Despite the ongoing efforts by California’s leaders to improve the State’s criminal justice system and to make it fairer, California still has some of the most severe sentence enhancements in the United States.
One of the main principles of the criminal justice system is that the punishment has to fit the crime. Unfortunately, California’s hyper punitive policies enacted in the 1980s and 1990s, resulted in a serious distortion of one of the most basic legal standards of the criminal justice system. By the end of the 1990s, California’s legislature had managed to enact more than one hundred different enhancements, which have added years to the prison sentences of majority of inmates. The State’s aggressive sentencing enhancement laws have led to mass incarceration, overburdening of the state’s budget, and most importantly, have disproportionately affected marginalized and minority communities and their economies.
There have been numerous studies on enhancements that have shown that adding time to an already lengthy sentence has not been a successful deterrent to crime and has not had a positive impact on public safety. In line with these studies, the California legislature has been working hard to enact laws that will prevent the application of indiscriminate sentence enhancements while still allowing judges to impose harsh and lengthy sentences when the conduct demands it.
One of the most commonly used sentence enhancement has been the California Penal Code §667(a), which is a 5-year enhancement given for each prior serious felony conviction when a person is currently charged with a serious felony. Prior to 2019, courts were mandated to add the 5-year enhancement and they were prevented from considering the specifics of a case, the seriousness of the offense, or the defendant’s history and other mitigating circumstances.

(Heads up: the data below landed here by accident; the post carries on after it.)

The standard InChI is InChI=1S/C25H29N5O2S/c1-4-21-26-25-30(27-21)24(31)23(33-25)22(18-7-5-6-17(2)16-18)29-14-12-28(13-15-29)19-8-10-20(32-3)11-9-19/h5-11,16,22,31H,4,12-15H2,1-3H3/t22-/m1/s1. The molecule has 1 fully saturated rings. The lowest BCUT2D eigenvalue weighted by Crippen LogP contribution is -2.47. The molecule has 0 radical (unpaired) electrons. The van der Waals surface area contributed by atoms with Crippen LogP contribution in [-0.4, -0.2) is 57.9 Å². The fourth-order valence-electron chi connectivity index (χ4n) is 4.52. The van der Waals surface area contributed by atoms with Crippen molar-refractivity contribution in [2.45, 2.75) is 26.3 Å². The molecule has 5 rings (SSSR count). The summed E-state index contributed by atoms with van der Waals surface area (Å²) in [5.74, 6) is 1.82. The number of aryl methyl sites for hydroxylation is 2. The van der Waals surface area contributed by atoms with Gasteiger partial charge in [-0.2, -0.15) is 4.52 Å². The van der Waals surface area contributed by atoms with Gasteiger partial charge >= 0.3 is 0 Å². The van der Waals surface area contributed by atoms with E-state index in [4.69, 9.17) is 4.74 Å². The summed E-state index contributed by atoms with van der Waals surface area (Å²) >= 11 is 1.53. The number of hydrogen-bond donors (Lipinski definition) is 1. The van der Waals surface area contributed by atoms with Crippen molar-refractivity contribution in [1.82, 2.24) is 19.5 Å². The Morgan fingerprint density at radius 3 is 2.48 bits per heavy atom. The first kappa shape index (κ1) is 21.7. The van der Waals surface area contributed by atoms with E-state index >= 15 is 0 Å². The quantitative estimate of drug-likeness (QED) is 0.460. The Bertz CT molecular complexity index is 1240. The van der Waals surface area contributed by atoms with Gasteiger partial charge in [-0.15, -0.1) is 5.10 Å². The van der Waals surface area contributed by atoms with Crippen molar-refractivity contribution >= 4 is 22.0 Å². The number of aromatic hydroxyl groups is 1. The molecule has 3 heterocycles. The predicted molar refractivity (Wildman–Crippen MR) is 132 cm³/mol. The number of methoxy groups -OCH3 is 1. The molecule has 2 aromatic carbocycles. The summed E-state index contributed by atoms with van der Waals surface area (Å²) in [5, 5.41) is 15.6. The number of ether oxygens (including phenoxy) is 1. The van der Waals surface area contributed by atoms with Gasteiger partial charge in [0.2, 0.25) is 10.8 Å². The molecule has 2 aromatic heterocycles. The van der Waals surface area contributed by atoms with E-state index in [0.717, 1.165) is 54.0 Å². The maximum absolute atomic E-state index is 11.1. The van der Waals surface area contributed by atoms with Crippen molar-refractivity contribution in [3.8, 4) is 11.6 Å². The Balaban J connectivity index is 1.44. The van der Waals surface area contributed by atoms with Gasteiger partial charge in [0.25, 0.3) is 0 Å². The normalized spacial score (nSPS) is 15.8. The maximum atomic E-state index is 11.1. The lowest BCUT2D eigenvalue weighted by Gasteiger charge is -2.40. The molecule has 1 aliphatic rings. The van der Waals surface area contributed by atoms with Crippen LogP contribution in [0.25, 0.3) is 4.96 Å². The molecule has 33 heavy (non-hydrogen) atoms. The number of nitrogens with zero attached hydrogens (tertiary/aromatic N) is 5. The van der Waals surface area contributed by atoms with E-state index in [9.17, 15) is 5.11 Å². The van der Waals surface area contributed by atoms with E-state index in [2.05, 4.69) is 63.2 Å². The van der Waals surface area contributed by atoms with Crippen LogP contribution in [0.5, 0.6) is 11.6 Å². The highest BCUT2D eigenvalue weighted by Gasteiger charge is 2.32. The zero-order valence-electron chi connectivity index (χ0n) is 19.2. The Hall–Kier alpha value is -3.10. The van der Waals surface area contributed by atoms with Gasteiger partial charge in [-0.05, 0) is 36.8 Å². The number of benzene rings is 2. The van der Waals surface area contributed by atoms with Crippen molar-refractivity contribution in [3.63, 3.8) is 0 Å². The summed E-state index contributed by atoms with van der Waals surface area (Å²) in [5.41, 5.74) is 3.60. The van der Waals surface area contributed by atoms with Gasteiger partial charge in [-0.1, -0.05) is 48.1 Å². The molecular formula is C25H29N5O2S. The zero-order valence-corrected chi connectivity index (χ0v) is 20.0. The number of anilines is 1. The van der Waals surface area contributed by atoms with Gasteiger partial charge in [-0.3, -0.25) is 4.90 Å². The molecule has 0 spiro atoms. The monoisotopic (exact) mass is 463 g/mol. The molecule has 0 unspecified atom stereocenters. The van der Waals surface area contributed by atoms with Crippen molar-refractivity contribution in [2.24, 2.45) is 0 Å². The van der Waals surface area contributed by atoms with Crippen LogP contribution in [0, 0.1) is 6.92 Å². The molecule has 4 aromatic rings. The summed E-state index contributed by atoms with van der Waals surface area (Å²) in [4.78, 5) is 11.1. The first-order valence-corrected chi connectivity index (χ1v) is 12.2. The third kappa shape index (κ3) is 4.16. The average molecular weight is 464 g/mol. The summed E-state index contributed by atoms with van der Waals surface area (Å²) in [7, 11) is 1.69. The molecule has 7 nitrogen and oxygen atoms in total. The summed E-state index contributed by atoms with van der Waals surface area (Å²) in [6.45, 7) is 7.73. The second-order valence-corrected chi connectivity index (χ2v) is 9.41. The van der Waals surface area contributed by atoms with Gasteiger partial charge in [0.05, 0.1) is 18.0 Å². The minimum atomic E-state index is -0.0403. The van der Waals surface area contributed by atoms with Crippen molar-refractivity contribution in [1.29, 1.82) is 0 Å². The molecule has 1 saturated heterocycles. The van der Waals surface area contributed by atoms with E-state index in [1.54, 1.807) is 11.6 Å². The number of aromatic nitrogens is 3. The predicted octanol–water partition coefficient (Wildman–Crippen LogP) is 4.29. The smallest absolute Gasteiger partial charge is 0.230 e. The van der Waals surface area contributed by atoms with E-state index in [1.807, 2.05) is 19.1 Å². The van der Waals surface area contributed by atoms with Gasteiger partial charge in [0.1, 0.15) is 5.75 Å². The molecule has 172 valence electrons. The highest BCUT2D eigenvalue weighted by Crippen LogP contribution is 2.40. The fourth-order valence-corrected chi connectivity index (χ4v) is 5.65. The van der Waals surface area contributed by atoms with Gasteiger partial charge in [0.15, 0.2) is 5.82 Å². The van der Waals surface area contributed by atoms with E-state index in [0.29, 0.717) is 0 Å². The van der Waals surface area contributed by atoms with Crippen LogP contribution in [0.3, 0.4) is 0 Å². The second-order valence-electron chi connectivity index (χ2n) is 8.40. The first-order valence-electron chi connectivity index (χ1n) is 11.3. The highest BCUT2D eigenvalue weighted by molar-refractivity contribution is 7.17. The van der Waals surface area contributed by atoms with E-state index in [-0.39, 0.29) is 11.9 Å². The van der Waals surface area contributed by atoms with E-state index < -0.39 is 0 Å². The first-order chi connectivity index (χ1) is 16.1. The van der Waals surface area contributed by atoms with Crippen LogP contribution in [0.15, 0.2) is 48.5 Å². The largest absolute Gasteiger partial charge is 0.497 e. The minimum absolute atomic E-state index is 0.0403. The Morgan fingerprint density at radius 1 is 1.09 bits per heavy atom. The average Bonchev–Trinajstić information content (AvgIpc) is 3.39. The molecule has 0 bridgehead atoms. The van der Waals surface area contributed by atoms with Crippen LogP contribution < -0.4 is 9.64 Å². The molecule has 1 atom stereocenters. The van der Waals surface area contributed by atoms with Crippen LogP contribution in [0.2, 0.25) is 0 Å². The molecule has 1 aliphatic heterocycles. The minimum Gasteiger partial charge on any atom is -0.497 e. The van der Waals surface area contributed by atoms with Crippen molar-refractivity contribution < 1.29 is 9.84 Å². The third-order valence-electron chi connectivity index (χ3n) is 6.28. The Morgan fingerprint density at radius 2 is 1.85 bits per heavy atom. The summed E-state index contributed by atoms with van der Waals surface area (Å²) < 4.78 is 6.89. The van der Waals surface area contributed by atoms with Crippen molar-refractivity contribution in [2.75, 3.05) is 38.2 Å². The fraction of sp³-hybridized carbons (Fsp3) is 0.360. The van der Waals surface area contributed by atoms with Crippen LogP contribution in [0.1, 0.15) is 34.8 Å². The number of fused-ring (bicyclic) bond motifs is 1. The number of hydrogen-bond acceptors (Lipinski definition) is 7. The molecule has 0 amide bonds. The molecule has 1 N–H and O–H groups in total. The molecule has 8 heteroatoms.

Penal Code §1385 states that a judge may dismiss an action in furtherance of justice, which provides judges with a broad discretion to strike enhancements. This allows judges to tailor a sentence to a particular case and defendant, which can help ensure that the given sentence is proportional to the conduct in question and eliminates mandatory and arbitrary sentences, which can only lead to unjust and discriminatory results. However, prior to 2019, the law specifically prohibited judges from using their discretion under PC 1385, when it came to the application of the 5-year enhancement for prior serious felony.
That changed with SB 1393, which came into effect on January 1, 2019. SB 1393 eliminated the mandatory application of the 5-year prior serious felony enhancement, and allowed judges to use their discretion under Penal Code §1385 to strike such enhancements in furtherance of justice. As a result of the enactment of SB 1393, judges are now allowed to consider the specific facts and the conduct of the defendant, as well as any mitigating circumstances or factors.
While the Fair and Just Sentencing Reform Act is not retroactive, along SB 1393, the California legislature also passed AB 2942, which amended Penal Code Section 1172.1 and allowed courts to accept recommendations from the district attorney of the county in which the defendant was sentenced, to recall and resentence a person.
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If you or a loved one is serving a lengthy prison sentence and have questions about this law, or if you think that this or any other new law could impact your case, contact our California appeals attorneys today for a case evaluation locally at (310) 914-2444 or at our Toll-Free number at (866) 695-6714, or click here.